Then there is the triptych of paintings by Donna Levinstone called “Eternal Rest” from 2002. This is more removed, more refined, focusing on the eerie light effects of the enormous clouds of smoke that shrouded lower Manhattan that day. Clearly, some time has passed. Emotion has apparently been restrained visually although, once the context is known, it becomes apparent.
Donna Levinstone, Eternal Rest, 2002
Black and orange pastel on paper with deckled edges
New York, New York Historical Society

It is, perhaps, difficult to create art out of such a brutal and traumatic event. As stated on the website of the Museum of Modern Art’s exhibition “September 11”, which opens this week at the museum’s Long Island City (Queens) branch, MoMA PS1, “The attacks of September 11, 2001 were among the most pictured disasters in history, yet they remain, a decade later, underrepresented in cultural discourse—particularly within the realm of contemporary art.”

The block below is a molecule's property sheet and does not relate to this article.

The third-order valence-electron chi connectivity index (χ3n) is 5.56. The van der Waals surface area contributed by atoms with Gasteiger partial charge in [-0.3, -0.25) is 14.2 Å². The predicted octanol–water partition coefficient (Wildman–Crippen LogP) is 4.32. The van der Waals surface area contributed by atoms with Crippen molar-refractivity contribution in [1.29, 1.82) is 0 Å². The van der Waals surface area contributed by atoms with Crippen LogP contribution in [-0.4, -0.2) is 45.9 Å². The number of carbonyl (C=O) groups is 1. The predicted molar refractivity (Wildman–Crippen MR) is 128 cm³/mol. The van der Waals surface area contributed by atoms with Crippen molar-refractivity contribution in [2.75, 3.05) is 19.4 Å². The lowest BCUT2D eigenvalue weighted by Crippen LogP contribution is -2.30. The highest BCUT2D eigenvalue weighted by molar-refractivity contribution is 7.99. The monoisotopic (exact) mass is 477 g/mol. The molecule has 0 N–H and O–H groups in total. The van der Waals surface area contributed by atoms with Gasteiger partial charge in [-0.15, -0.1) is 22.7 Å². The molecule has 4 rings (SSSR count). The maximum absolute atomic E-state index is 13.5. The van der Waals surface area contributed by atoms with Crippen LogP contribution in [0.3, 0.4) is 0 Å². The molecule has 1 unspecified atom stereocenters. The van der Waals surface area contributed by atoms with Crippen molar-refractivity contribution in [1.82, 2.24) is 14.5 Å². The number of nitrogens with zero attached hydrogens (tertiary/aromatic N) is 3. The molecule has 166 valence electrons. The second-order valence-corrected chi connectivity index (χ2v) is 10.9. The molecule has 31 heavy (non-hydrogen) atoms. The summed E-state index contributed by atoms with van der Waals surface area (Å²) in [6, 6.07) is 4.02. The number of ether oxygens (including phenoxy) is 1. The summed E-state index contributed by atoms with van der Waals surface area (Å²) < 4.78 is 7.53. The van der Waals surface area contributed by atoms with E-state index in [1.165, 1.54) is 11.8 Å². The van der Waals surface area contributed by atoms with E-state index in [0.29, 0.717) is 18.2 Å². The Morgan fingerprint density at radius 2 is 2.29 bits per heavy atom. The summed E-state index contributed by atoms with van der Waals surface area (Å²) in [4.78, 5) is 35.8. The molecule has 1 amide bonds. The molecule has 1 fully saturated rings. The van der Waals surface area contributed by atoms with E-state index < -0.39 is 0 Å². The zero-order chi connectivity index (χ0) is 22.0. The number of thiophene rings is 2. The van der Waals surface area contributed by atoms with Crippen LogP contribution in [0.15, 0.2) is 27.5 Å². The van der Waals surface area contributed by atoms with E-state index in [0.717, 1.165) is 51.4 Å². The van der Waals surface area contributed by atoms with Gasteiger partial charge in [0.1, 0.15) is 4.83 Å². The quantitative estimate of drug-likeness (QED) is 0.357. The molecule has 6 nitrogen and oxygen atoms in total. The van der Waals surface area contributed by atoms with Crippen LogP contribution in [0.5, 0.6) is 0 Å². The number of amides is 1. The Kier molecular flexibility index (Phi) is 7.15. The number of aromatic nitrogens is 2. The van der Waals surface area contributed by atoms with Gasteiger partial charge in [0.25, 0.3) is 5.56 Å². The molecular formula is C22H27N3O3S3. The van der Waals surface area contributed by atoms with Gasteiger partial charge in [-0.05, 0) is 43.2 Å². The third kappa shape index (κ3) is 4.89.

Perhaps we are still too close, perhaps it is still unfathomable. Perhaps this kind of grief and shock can’t be processed visually. Maybe music is more the medium.


May all those who died on that beautiful sunny Tuesday ten years ago, rest in peace.

© M. Duffy, 2011

Thursday, September 8, 2011

September 8th - Mary's Birthday



On September 8, 2006 I had the good fortune to be in Paris.  It was a Friday, I recall, and I spent the entire day at the Louvre.  By evening I was exhausted and decided to get on any bus going anywhere that would stop where I was standing. I planned to get off somewhere along the line that appealed. The bus I hopped on eventually turned onto the Pont Neuf to cross the Seine. Even though still tired I decided to get off there and visit Notre Dame.